1. In the Azure portal, select All resources and select the App Configuration store that you created in the quickstart.

  2. Select Access control (IAM).

  3. Select Add > Add role assignment.

    Screenshot that shows the Access control (IAM) page with Add role assignment menu open.

    If you don't have permission to assign roles, then the Add role assignment option will be disabled. For more information, see Azure built-in roles.

  4. On the Role tab, select the App Configuration Data Reader role and then select Next.

    Screenshot that shows the Add role assignment page with Role tab selected.

  5. On the Members tab, select Managed identity and then select Select members.

    Screenshot that shows the Add role assignment page with Members tab selected.

  6. Select your Azure subscription, for Managed identity select App Service, then select your App Service name.

    Screenshot that shows the select managed identities page.

  7. On the Review + assign tab, select Review + assign to assign the role.

Use a managed identity

  1. Add a reference to the Azure.Identity package:

    dotnet add package Azure.Identity
    
  2. Find the endpoint to your App Configuration store. This URL is listed on the Access keys tab for the store in the Azure portal.

  3. Open the appsettings.json file and add the following script. Replace <service_endpoint>, including the brackets, with the URL to your App Configuration store.

    "AppConfig": {
        "Endpoint": "<service_endpoint>"
    }
    
  4. Open the Program.cs file and add a reference to the Azure.Identity and Microsoft.Azure.Services.AppAuthentication namespaces:

    using Azure.Identity;
    
  5. If you wish to access only values stored directly in App Configuration, update the CreateWebHostBuilder method by replacing the config.AddAzureAppConfiguration() method (this method is found in the Microsoft.Azure.AppConfiguration.AspNetCore package).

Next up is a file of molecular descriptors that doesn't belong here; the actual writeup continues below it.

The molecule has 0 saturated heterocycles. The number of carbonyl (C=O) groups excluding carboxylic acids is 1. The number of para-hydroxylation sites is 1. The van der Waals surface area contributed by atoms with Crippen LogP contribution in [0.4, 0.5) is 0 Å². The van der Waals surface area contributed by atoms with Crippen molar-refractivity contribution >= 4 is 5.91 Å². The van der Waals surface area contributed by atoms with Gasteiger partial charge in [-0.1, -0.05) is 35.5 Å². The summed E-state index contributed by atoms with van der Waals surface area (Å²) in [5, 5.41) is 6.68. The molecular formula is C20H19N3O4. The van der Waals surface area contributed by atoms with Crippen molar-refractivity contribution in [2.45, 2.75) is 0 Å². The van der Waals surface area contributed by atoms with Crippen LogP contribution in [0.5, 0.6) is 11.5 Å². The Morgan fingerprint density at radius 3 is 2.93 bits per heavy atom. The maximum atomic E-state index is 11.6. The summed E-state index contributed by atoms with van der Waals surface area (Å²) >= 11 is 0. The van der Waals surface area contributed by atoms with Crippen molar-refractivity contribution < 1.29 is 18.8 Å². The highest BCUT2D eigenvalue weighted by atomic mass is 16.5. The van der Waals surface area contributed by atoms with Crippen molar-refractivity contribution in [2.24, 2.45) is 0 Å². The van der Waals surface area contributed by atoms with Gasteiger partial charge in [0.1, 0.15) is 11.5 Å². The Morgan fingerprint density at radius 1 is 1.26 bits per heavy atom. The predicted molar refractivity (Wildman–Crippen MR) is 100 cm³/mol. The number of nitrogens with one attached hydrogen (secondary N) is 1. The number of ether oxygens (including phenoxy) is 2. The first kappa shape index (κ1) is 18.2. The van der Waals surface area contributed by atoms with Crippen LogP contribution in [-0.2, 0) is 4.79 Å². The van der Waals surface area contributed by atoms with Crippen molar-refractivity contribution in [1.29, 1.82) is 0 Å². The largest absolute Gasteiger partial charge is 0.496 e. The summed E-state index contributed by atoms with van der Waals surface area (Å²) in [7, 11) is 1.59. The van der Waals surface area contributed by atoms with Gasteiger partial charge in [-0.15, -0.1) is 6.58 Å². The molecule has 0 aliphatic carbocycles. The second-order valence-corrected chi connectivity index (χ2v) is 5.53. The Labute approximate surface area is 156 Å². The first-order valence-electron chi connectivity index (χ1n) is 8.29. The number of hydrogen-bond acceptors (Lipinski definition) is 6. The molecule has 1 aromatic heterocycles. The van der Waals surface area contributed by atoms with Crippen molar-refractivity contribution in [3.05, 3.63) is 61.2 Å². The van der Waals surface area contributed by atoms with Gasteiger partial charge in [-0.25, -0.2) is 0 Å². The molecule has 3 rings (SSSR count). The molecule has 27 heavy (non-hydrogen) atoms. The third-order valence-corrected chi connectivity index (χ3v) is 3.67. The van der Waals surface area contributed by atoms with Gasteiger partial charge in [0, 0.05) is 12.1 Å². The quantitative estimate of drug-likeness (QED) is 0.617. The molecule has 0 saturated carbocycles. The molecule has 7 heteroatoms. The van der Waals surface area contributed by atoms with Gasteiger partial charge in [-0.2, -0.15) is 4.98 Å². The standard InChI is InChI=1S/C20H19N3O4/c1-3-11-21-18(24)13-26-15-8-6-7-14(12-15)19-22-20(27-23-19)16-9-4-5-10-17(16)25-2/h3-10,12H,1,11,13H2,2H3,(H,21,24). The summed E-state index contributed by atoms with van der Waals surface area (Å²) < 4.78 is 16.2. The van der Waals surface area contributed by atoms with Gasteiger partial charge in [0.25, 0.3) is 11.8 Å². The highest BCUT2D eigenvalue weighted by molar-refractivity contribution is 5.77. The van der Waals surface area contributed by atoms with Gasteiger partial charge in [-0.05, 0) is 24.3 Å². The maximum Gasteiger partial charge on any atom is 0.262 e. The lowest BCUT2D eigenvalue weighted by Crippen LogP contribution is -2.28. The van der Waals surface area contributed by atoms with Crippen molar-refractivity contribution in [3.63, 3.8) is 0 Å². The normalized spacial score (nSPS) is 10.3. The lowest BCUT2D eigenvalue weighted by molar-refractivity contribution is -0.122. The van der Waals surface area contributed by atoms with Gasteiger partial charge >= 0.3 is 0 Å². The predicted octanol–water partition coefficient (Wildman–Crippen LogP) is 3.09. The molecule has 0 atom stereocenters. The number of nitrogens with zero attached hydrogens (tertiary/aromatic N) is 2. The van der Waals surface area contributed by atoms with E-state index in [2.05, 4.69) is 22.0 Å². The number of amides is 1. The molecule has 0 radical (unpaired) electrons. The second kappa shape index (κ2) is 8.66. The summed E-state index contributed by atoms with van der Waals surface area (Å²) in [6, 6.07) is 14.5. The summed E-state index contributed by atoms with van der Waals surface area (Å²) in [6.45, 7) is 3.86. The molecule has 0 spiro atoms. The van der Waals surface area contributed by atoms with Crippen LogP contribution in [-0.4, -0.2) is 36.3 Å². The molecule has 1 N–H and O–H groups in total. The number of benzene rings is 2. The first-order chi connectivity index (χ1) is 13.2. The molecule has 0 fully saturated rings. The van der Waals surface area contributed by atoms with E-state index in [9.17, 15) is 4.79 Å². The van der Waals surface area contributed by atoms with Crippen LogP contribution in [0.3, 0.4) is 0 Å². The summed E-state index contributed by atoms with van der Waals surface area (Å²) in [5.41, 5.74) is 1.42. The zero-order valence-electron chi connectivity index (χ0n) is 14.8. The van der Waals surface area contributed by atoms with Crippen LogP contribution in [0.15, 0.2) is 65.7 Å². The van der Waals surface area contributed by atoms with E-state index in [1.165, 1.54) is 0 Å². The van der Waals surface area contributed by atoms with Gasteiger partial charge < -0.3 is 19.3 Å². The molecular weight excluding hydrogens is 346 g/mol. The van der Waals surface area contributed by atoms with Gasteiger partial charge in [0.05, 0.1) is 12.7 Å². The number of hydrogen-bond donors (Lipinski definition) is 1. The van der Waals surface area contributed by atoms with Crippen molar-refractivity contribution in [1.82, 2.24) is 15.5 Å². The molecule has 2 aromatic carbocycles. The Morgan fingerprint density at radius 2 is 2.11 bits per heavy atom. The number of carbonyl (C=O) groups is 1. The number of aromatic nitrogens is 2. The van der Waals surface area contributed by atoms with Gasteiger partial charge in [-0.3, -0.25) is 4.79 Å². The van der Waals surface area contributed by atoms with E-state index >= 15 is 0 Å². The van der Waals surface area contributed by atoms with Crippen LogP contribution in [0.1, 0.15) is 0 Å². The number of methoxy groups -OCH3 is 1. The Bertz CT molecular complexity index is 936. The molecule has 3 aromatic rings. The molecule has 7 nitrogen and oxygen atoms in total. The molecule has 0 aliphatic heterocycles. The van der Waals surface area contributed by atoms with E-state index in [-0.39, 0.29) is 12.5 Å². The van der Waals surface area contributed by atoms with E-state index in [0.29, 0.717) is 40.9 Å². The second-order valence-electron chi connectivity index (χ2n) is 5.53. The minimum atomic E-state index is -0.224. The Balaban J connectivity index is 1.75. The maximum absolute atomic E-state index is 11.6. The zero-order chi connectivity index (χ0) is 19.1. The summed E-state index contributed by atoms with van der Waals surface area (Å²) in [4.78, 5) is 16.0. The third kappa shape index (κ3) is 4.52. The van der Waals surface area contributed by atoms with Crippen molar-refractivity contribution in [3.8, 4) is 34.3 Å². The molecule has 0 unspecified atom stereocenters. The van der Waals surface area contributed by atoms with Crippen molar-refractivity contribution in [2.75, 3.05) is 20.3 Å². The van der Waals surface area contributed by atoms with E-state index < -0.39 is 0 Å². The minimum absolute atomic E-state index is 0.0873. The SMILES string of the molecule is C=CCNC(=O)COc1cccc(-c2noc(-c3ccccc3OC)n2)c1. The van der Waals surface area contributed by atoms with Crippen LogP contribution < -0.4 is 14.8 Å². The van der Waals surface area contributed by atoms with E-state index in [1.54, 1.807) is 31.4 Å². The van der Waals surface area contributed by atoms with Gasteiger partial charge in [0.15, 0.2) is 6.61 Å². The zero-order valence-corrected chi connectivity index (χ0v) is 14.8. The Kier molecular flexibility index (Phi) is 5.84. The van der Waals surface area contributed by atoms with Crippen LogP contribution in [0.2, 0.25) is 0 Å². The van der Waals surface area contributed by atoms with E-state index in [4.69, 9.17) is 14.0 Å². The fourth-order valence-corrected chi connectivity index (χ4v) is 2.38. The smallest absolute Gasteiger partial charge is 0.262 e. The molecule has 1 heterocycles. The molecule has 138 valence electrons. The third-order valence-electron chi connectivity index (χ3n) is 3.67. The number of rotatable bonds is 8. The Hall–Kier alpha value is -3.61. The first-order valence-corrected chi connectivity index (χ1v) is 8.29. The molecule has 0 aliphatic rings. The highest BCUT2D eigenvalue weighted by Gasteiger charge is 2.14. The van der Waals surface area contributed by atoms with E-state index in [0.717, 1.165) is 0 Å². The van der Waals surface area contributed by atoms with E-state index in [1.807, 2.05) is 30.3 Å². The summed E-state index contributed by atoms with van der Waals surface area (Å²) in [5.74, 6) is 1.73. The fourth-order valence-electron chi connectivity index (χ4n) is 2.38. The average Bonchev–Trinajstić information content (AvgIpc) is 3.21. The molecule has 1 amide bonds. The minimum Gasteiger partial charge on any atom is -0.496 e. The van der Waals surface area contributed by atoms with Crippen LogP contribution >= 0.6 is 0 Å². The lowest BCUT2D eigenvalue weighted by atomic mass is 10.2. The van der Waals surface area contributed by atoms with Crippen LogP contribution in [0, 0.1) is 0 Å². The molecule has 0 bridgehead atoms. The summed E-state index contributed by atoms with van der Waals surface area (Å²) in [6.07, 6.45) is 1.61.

Important

    CreateHostBuilder replaces CreateWebHostBuilder in .NET Core 3.0. Select the correct syntax based on your environment.

    public static IHostBuilder CreateHostBuilder(string[] args) =>
        Host.CreateDefaultBuilder(args)
            .ConfigureWebHostDefaults(webBuilder =>
                webBuilder.ConfigureAppConfiguration((hostingContext, config) =>
                {
                    var settings = config.Build();
                    config.AddAzureAppConfiguration(options =>
                        options.Connect(new Uri(settings["AppConfig:Endpoint"]), new ManagedIdentityCredential()));
                })
                .UseStartup<Startup>());
    

    Note

    If you want to use a user-assigned managed identity, be sure to specify the clientId when creating the ManagedIdentityCredential.

    config.AddAzureAppConfiguration(options =>
          {
              options.Connect(new Uri(settings["AppConfig:Endpoint"]), new ManagedIdentityCredential("<your_clientId>"))
           });